Less than one week after the Riyadh bombing, explosions hit Morocco, which has a long history of close relations with the United States and little history of terrorism. On May 16, 2003, suicide bombers launched multiple attacks on hotels, restaurants and other civilian targets in Casablanca, killing 45 people.

At first, counterterrorism officials in Saudi Arabia and Morocco saw no connection between the two attacks other than the fact that they occurred four days apart. They assumed that the timing was coincidental, or that the Moroccan bombings were prompted in part by the publicity generated by what happened in Riyadh.

Today, however, counterterrorism officials in both countries say there were connections between the two groups that carried out the attacks. Two Moroccan al Qaeda operatives suspected of helping to organize the Casablanca bombings, Karim Mejjati and Hussein Mohammed Haski, surfaced as leaders of the local al Qaeda network in Saudi Arabia and were named to the kingdom's list of most wanted terrorist suspects.

Mejjati was killed in a shootout with anti-terrorism police in a small Saudi town in April. Haski was arrested in July 2004 in Belgium, where he faces charges of helping to organize another sleeper cell with al Qaeda connections, according to Belgian officials and court documents. Both Haski and Mejjati were veterans of al Qaeda training camps in Afghanistan, documents show.

A similar connection has emerged between the Casablanca bombings and the March 11, 2004, train explosions that killed 191 people in Madrid. Spanish investigators have identified a suspected ringleader of the Madrid attacks as a Moroccan al Qaeda operative named Amer Azizi, who is also wanted by authorities in Morocco on charges of involvement in the network that organized the Casablanca attacks.

Like Mejjati and Haski, Azizi spent time at al Qaeda training camps in Afghanistan before 2001 and is believed to be a conduit to the al Qaeda leadership, intelligence officials said.

Counterterrorism investigators and analysts said it was highly unlikely that the people who organized the July 7 London bombings were directly involved in the Sharm el-Sheikh attacks. But they predicted that both plots would eventually be traced directly to al Qaeda.

Ranstorp, the terrorism expert in Scotland, predicted that Egyptian investigators would pursue possible links to Zawahiri, an Egyptian-born physician who has served as bin Laden's top deputy and al Qaeda's leading ideologue since the early 1990s. "I doubt very much that this was done by the same group of Pakistanis who were apparently responsible for what happened in London," Ranstorp said. "But this very well could have been directed by Zawahiri, in terms of activating the Egyptian front."

U.S. and European intelligence officials said they believe bin Laden and Zawahiri remain in hiding along the rugged border between Afghanistan and Pakistan, where access and communications with the outside world remain difficult. But many other al Qaeda leaders have found refuge in Pakistan's urban areas, where they are freer to move around and make contact with operatives visiting from other countries.

Pakistani officials have confirmed that three of the four suicide bombers involved in the London attacks this month visited Pakistan for extended periods over the past two years, spending time in Karachi and Lahore, Pakistan's largest cities. Investigators suspect they may have met with al Qaeda operatives who gave them instructions for carrying out the bombings.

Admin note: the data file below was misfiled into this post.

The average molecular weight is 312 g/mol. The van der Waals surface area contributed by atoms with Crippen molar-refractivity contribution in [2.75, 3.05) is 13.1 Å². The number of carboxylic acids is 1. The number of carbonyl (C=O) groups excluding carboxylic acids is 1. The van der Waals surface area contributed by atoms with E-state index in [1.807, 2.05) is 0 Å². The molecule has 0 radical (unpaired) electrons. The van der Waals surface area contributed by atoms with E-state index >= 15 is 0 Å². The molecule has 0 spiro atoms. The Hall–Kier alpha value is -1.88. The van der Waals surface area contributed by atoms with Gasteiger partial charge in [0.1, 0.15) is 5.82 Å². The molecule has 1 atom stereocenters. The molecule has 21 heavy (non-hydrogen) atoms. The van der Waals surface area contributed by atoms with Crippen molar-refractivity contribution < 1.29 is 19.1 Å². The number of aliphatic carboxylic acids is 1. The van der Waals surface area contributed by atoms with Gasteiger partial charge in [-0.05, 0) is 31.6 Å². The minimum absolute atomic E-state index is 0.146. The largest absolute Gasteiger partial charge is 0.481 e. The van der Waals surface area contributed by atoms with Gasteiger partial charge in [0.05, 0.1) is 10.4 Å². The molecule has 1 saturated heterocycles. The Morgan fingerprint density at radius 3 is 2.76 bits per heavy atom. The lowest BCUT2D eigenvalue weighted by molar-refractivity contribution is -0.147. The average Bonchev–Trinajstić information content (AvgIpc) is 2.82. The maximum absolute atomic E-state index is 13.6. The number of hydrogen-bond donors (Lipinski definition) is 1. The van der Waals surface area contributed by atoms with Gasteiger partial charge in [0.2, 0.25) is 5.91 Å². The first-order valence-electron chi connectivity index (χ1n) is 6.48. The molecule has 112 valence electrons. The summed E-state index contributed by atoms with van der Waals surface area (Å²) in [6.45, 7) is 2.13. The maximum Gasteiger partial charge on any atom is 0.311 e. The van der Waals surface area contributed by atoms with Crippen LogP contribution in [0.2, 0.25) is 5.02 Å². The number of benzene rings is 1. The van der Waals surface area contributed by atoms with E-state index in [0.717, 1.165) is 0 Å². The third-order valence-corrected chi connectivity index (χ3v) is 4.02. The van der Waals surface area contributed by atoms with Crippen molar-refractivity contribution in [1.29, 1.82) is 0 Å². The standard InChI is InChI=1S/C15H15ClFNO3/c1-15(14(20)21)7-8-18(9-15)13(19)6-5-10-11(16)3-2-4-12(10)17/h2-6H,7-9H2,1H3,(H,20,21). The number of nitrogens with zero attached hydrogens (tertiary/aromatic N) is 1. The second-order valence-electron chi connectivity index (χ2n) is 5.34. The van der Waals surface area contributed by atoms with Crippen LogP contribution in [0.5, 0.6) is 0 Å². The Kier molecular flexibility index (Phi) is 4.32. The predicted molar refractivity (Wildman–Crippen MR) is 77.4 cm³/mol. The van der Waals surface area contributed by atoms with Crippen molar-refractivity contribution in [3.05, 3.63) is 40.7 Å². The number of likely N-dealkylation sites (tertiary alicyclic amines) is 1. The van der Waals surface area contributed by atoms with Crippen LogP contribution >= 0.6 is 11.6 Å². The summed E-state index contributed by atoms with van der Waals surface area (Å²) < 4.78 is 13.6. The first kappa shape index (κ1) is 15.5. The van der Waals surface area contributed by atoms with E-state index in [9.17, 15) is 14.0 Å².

British officials and counterterrorism analysts said the trail of the investigation was clearly leading to Pakistan, which has faced renewed criticism for giving haven to al Qaeda sympathizers and other Islamic radical groups. Several highly wanted al Qaeda leaders who have been captured in recent years by the FBI and CIA were caught not in the remote terrain along the Pakistani border, but in major cities such as Karachi, Rawalpindi and Lahore.

"Why is it that all the roads keep going back to Pakistan?" said M. J. Gohel, a terrorism analyst and chief executive of the Asia-Pacific Foundation, a London-based think tank. "Is it a coincidence, or is there something more? The linkages there are just too strong and consistent. The whole backbone of the jihadi infrastructure is not being dismantled. It is still functioning."

The Pakistani president, Gen. Pervez Musharraf, pledged this week to renew his crackdown on "extremists" and Islamic radicals in the country and said officials were doing everything they could to cooperate with the investigation into the London bombings. But he bristled at the idea that Pakistan has remained a haven for al Qaeda.

Staff researcher Julie Tate in Washington contributed to this report.
The Washington Post fails to mention the role Iran is playing as the base of operations for al Qaeda's leadership.

MSNBC, in an updated report provided the location of al Qaeda's management team. Robert Windrem, Investigative producer forNBC News said:

Somewhere north of Tehran, living perhaps in villas near the town of Chalous on the Caspian Sea coast, are between 20 and 25 of al-Qaida’s former leaders, along with two of Osama bin Laden’s sons.

Men such as Saif al-Adel, the former military commander of al-Qaida, and Suleiman Abu Ghaith, the bespectacled bin Laden spokesman, are not in hiding but rather in the care — or custody — of Iran’s Revolutionary Guard. ...

We believe that they're holding members of al-Qaida's management council,” Fran Townsend, President Bush’s counterterrorism czar, said of Iran. ...

The management council went west, to northern Iran, where the United States had little sway and the Iranians had little interest in pushing for their arrests. ...

But Iran was either unable or uninterested in taking the al-Qaida members into custody. ...

There was also evidence that critical meetings regarding the future of al-Qaida were being held in the relative safety of Iran. But al-Qaida decided at a meeting in Iran in November 2002 that the pressure on it was so great that it could no longer exist as a hierarchy. ...